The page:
Monday, June 18, 2018

It's Saturday night. Do you know where your teenagers are?


The increase of additional living space at the lowest cost

Increase your square footage of up to possibly 33%.  It is the best value per sq/ft.  Imagine the resale value of more finished space. Finished basement remodeling brings in the best percentage of return (70%) for any major remodeling activity according to the 2018 Cost/Value report put out by Remodeling magazine. Remodeling a basement is about one quarter to one third the cost of adding an addition of the same size.

Comfortable family space, exercise room, entertainment.

Games, a pool table, foosball for friendly competition, Thursday night card games and even a professional home theater. Children can run around without messing up the upstairs and you can just close the door when guests arrive. Often people want a flex space that can be utilized by different members of the family. Workshops to dog washing stations, the uses are unlimited.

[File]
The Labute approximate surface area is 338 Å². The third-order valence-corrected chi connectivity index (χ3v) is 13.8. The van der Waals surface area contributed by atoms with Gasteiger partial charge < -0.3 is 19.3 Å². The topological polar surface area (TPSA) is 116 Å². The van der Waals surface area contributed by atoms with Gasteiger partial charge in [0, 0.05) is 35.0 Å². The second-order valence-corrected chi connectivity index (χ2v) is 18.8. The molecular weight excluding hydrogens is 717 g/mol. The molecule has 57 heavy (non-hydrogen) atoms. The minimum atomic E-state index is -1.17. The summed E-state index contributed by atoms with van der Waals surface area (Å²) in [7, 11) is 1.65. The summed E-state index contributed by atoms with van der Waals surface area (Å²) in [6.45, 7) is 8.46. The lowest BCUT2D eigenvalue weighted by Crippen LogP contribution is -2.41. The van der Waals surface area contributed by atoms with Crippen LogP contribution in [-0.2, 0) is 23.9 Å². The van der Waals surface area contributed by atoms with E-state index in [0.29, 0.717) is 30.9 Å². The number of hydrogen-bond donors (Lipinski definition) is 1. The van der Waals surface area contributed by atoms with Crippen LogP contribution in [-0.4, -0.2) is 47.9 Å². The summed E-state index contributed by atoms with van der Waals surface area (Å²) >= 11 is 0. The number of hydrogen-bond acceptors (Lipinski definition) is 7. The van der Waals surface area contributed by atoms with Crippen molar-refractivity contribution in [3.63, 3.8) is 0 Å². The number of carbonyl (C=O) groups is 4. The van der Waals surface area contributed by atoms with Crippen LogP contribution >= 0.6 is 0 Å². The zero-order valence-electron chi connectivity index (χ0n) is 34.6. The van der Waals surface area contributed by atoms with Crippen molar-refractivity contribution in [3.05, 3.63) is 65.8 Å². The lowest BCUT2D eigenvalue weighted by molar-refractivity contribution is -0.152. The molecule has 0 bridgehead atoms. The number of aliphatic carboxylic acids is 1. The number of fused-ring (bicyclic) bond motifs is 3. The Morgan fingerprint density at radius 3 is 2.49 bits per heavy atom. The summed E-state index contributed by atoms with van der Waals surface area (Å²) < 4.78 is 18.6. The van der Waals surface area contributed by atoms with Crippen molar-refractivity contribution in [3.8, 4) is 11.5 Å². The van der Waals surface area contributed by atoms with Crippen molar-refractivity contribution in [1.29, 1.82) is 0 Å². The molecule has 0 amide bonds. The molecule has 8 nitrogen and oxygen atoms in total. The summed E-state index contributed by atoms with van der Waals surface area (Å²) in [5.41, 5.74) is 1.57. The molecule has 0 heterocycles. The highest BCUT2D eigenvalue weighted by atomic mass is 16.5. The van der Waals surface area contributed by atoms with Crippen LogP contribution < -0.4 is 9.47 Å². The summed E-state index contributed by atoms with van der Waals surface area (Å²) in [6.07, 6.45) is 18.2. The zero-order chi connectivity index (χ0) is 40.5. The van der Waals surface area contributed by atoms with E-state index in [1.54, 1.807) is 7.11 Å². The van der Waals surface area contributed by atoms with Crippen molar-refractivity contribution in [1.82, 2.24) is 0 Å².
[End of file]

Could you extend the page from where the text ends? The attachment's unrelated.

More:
A great space for a guest bedroom suite.

Why use valuable spatial real estate upstairs for a room that is likely only used several times a year. Once relocated, you and your guests will appreciate having complete privacy. You can now use the extra well-lit room upstairs for an office or a yoga studio. With many of today's extended families, an in-law suite with a kitchenette has been very popular with Architecturally Speaking’s clients.

Have your home be the place where the teenagers gather.

It’s great having a space where you can monitor and get to know your kid’s friends better.

Would you rather have your kids and their friends hang out safely at your home . . . or somewhere else?

Contact Architecturally Speaking to discover the potential your basement holds to provide the additional comfortable living space you need.  Call Jim Butz at  (847) 205-9844  for a free consultation.

C O N S T R U C T I O N  &  D E S I G N  C O N S U L T A N T S
Northbrook, Illinois  60062     (847) 205-9844

Ensuring the quality and safety of our client’s built environment since 1991!

Saturday, February 11, 2017